Application of Number
Information Literacy and Technology
Improving own learning and performance
Working with others
Transferable Professional Skills The benchmark suggests three areas of transferabillityand applicability to a range of areas. These are a set of subject-specific skills; a conceptual framework that offers a guide to good decision-making; and the skill of numeracy. Subject specific skills include analysis, induction, deduction, framing and abstraction. The transferable conceptual framework can be applied to any decision making area, and includes the concepts of opportunity cost, and systems and dynamics. Numeracy is core to the economics graduate, whether in presentation, interpretation, understanding, use and questioning.
The spine of the programme is the three Micro and Macro modules which develop from 'introduction' through to 'intermediate' and finally 'advanced'. The first of these is a double module to ensure a good embedding of knowledge and understanding linked to application in the context of contemporary social issues post the financial crisis. This spine is supplemented by the Level 4 Skills module (SO4002 Skills for Economics) including as it does a foundation in basic maths, statistics and study skills. The module SO4002 links to SO5002 Quantitative Methods for Economics by offering grounding in statistics which enables the econometric application in SO5002.These modules provide the foundations of the programme and meet the requirement of the benchmarks for the specialist skills required of an economics graduate. In addition to these modules, History of Economic Thought (optional), International Political Economy (optional) and Economics Dissertation (optional depending on weighting) offer a wider grounding in the social sciences, seeing economics in its political, sociological, criminological and cultural context. The structure of the programme is as follows:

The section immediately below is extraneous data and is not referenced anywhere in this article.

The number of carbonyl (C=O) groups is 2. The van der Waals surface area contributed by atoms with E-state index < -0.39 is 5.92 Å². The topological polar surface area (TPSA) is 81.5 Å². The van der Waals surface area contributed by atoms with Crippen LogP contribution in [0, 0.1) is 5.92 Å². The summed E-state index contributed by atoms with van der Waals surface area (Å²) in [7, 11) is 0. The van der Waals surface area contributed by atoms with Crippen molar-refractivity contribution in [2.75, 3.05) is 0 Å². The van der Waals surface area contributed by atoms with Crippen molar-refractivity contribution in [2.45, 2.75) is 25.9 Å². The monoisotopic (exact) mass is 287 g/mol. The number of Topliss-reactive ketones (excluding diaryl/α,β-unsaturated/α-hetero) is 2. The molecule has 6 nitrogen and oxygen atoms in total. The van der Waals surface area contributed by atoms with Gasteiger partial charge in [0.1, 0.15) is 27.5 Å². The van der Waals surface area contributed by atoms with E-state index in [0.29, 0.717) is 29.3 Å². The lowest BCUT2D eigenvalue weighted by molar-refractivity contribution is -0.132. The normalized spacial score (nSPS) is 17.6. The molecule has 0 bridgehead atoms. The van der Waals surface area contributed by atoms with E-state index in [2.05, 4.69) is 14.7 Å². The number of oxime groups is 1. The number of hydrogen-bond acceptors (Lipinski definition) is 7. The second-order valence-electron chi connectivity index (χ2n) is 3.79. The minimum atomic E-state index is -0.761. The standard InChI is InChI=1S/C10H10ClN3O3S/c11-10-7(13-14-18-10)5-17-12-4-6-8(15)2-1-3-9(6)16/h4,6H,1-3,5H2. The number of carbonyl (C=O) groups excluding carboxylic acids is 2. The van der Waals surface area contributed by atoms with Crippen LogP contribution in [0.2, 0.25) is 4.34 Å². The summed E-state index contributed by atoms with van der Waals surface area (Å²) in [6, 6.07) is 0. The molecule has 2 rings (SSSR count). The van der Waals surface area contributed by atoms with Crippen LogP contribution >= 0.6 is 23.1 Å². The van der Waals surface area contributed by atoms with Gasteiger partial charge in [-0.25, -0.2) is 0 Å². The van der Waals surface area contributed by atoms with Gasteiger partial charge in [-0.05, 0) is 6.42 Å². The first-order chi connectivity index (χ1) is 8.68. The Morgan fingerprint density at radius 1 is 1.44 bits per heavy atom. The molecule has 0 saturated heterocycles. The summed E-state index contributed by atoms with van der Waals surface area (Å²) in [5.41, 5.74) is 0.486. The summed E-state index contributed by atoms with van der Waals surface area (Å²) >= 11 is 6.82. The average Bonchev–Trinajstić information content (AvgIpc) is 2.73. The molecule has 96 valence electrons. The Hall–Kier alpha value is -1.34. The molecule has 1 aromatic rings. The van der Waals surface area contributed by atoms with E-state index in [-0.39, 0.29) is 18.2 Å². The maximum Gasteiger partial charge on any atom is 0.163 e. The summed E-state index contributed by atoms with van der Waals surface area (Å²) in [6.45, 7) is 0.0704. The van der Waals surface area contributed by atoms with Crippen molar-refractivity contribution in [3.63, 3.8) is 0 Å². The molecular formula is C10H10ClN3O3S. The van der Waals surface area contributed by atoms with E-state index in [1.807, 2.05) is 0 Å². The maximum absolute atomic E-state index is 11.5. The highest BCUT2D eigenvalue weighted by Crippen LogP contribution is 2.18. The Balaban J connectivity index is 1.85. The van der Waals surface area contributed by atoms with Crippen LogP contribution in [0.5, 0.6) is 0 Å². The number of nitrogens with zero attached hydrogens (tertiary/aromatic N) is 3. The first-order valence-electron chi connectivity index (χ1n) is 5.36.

At Level 4, students will take both core modules as follows: SO4001 Introduction to Economics, SO4002 Skills for Economics
At Level 5, students will take the two core modules as follows: SO5001 Intermediate Micro and Macroeconomics, SO5002 Quantitative Methods for Economics. They will also have the option of taking SO5003 History of Economic Thought. In addition they will have the option of taking WB5101 Enhancing Your Employability through Work Based Learning.